Following are some general rules for injury prevention no matter what sport you play. While it is impossible to prevent every injury, research suggests that injury rates could be reduced by 25% if athletes took appropriate preventative action, including:
- Be in proper physical condition to play a sport.
Keep in mind the weekend warrior has a high rate of injury. If you play any sports, you should adequately train for that sport. It is a mistake to expect the sport itself to get you into shape. Many injuries can be prevented by following a regular conditioning program of exercises designed specifically for your sport. (See: Proper conditioning)
- Know and abide by the rules of the sport.
The rules are designed, in part, to keep things safe. This is extremely important for anyone who participates in a contact sport. Rules of conduct, including illegal blocks and tackles are enforced to keep athletes healthy. Know them. Follow them.
- Wear appropriate protective gear and equipment.
Protective pads, mouth guards, helmets, gloves and other equipment is not for sissies. Protective equipment that fits you well can safe your knees, hands, teeth, eyes, and head. Never play without your safety gear.
Athletes with high consecutive days of training, have more injuries. While many athletes think the more they train, the better they'll play, this is a misconception. Rest is a critical component of proper training. Rest can make you stronger and prevent injuries of overuse, fatigue and poor judgement. (See: Overtraining)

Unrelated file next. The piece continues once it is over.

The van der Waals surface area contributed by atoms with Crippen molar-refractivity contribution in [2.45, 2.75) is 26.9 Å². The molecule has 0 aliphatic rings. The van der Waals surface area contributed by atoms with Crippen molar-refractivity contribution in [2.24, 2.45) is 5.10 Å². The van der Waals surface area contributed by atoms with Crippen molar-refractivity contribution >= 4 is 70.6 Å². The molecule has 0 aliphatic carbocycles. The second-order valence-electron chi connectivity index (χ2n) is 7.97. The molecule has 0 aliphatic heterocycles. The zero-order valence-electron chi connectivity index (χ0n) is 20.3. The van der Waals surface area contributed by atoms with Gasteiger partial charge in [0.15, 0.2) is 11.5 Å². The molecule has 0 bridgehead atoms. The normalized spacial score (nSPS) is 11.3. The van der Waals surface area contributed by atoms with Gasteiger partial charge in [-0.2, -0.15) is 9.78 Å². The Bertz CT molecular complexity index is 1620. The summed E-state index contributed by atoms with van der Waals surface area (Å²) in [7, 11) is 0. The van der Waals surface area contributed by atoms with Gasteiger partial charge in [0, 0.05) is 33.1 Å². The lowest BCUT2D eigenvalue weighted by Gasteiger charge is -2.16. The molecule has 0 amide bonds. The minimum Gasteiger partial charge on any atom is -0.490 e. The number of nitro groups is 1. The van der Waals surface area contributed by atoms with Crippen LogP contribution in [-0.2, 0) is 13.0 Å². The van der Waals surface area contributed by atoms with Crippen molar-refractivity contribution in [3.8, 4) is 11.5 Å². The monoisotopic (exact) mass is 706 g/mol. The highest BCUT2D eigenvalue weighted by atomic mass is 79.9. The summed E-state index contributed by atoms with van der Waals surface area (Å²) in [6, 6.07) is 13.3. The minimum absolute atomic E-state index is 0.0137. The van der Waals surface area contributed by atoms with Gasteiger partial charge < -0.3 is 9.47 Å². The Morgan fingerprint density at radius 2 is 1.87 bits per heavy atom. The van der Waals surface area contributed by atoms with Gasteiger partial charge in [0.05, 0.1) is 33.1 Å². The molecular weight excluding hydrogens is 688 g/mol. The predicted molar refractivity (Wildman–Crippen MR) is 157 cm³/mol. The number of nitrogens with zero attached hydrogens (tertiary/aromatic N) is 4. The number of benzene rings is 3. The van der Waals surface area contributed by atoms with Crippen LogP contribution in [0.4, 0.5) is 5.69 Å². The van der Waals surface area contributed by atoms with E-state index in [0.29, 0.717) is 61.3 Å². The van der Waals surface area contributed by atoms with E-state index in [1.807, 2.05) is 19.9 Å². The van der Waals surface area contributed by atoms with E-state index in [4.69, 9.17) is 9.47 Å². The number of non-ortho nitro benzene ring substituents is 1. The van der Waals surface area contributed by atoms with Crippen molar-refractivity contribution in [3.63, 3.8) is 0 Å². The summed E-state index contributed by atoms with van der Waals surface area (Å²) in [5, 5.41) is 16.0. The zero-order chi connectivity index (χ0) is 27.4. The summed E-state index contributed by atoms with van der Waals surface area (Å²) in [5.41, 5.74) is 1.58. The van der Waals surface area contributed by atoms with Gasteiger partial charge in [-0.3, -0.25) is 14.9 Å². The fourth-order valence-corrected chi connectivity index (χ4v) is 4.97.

- Always warm up before playing.
Warm muscles are less susceptible to injuries. The proper warm up is essential for injury prevention. Make sure your warm up suits your sport. You may simply start your sport slowly, or practice specific stretching or mental rehearsal depending upon your activity. (See: The warm up)
- Avoid playing when very tired or in pain.
This is a set-up far a careless injury. Pain indicates a problem. You need to pay attention to warning signs your body provides. (See: Six Sports Injury Warning Signs)
Research provides us with helpful clues about the cause of sports injury. There are two factors that outweigh the rest when it comes to predicting a sports injury. They are:
- Having a history of injury. Previous injuries to a muscle, or joint tend to develop into chronic problem areas for many athletes. It is extremely important to warm up, and stretch previously injured parts.
- A high number of consecutive days of training. Recovery days reduce injury rates by giving muscles and connective tissues an opportunity to repair between training sessions
American Academy of Orthopaedic Surgeons Public Information